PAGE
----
CTA Segregation

By Tanya Calvin

Screen Shot 2014-05-19 at 5.47.04 PM

shorter video clip: http://vimeo.com/44945735

longer video clip: http://vimeo.com/44908528


As city kids, students at Latin take the train all the time. It’s pretty common that I see someone from school on the Red or Brown Line on my daily route. Most of us put in our headphones or open a book and zone out during our rides, usually no longer than ten to twenty minutes. A recent video on WBEZ made me take a second look on my way to school in the morning; it shows a time lapse of a ride going south on the Red Line and then back north. There is no better way to illustrate the segregation in Chicago than with the city’s most used train route. In just a minute, the video shows it clearly: there are parts of Chicago where certain races live and others don’t.

Last summer, I was taking ACT prep classes near the Roosevelt Red Line stop. Coming from Belmont, I could see most of the white passengers getting off closer to the loop stops and usually by Monroe, the car was empty. Then, at Jackson, almost only black passengers would board. This was always something that I noticed but never put much thought into. Chicago is known as being the most segregated city in the U.S., but how often do we notice that as Latin students?

Freshman Chris Barboi does when he rides the Red Line past Cermak. He’s noticed that he almost never rides past Cermak and wonders if that makes him “a product of this segregation.” This idea is nothing new to junior Milon Hutchinson, who says “it’s such an everyday thing for me to ride the Red Line that I’m desensitized to the dark reality of it.” Junior Miya Coleman used to live in the “renovated” Cabrini Green area for about five years and notes “it was only five minutes from Latin but the fundamental differences made it feel like a different world.” She remembers someone her dad met in the park one day who had never been to the beach. “This guy lived in Cabrini his whole life, a simple twenty minute walk to the beach. He said that whenever he left he would only go to the West side and referred to people in Lincoln Park as ‘them’ and ‘those people,’” says Miya.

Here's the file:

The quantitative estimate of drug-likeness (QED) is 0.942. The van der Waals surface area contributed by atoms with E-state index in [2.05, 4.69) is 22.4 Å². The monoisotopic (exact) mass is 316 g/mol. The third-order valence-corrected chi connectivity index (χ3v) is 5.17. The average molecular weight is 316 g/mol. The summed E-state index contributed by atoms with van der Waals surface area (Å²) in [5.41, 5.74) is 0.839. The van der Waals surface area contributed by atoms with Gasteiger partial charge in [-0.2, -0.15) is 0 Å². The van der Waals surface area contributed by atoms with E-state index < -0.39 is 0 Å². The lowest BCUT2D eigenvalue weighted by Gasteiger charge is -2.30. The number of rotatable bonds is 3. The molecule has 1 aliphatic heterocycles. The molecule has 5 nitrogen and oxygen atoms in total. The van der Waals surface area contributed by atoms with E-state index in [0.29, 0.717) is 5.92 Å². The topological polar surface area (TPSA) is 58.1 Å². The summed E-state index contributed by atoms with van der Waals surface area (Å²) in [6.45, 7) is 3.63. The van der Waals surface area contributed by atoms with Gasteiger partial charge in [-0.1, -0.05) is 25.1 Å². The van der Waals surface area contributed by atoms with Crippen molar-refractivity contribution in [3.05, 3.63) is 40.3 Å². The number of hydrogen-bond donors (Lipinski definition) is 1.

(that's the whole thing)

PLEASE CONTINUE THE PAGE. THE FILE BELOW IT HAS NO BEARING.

Is that man any different than Latin students who never venture out to Pilsen or Bronzeville? It’s the same idea: being limited to an area of Chicago where one is comfortable and therefore missing out on others. The consequences, though, are much greater than just not seeing Lake Michigan. Segregation in Chicago has created a cycle of poverty that widens the gap between socioeconomic classes. Schools in lower-income neighborhoods aren’t funded as much as others, and the students who go there usually don’t go to college. They don’t make enough money to move to a “better” neighborhood with “better” schools, and then their family is trapped.

That’s not to say that money should come easily to anyone; hard work and perseverance is always important. The question is whether or not kids should have to fight as hard as they are now to break the cycle. That’s why it’s important that the city has programs like High Jump, which most people at Latin are familiar with, that gives low income students the opportunity to go to college prep high schools. That’s the kind of unifying that Chicago needs, otherwise the city will stay as segregated as it is, with people living in it their whole lives without having seen something that’s twenty minutes away.